We all have our waymarks that guide us through the seasons. For me, one sure sign that winter is fading is the appearance of Bombylius bee flies in sunny woodland patches. I’m not the only one: early western entomologist Frank Cole described them as the “hairy and handsome harbingers of spring.”
The Bombylius I watch for is Bombylius major, the Greater Bee Fly. They look like little plush toys, with a long, thin, proboscis. They are common across North America and also occur in Eurasia. Their early spring activity is timed to coincide with that of solitary bees, such as those in the genus Andrena. As adults, Bombylius feed on nectar by hovering over early spring flowers. But their larvae are parasites in the nests of solitary bees, feeding on the food stores and larvae of the hosts.
Thus, one sees adults Bombylius prospecting for the burrows of solitary bees before the holes are sealed up. I’ve watched them searching for burrows, investigating what I presume must be likely-looking (from a bee fly’s point of view) holes, the forceful breeze from their wings tossing and scattering grains of soil as if a tiny tornado was attacking a square-inch patch of ground. It would seem most straightforward if Ms. Bombylius just went directly into the nest burrow, but I suppose that the hosts have all sorts of defenses against such an intrusion. Instead, the female Bombylius hovers over the hole and flicks her eggs inside. Females of many bee fly species pack sand grains into a special abdominal chamber so that they stick to her eggs. Presumably this gives them heft or prevents dessication.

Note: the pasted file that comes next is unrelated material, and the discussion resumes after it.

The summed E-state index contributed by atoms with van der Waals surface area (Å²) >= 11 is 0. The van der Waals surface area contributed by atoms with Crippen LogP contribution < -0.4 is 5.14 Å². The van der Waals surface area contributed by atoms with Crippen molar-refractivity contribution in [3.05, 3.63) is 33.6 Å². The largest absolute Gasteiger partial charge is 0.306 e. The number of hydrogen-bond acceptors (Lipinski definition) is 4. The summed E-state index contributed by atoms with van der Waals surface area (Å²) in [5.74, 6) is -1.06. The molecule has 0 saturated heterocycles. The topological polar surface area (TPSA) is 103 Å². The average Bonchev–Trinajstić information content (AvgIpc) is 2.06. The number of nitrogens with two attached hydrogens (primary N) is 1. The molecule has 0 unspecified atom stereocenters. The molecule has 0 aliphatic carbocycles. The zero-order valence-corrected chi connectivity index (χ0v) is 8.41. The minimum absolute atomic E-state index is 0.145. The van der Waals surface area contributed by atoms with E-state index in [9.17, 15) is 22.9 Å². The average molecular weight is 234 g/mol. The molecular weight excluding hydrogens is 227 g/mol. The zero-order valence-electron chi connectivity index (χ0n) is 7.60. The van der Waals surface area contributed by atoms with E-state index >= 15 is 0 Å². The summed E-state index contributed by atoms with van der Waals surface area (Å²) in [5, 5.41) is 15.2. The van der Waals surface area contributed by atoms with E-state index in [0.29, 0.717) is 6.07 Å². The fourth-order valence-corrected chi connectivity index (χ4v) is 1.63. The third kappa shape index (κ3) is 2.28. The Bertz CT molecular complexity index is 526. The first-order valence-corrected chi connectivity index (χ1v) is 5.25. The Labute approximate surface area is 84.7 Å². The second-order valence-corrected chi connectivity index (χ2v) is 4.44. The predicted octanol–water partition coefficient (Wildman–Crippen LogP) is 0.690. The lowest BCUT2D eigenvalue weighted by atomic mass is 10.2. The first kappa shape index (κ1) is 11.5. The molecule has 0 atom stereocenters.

Other bee flies in the Bombyliidae family occur throughout the spring and summer. Many are parasites on bees like Bombylius major, others target grasshoppers, tiger beetles, moths, or other insects. Some bee flies are very convincing bee mimics and all, to me, are fascinating!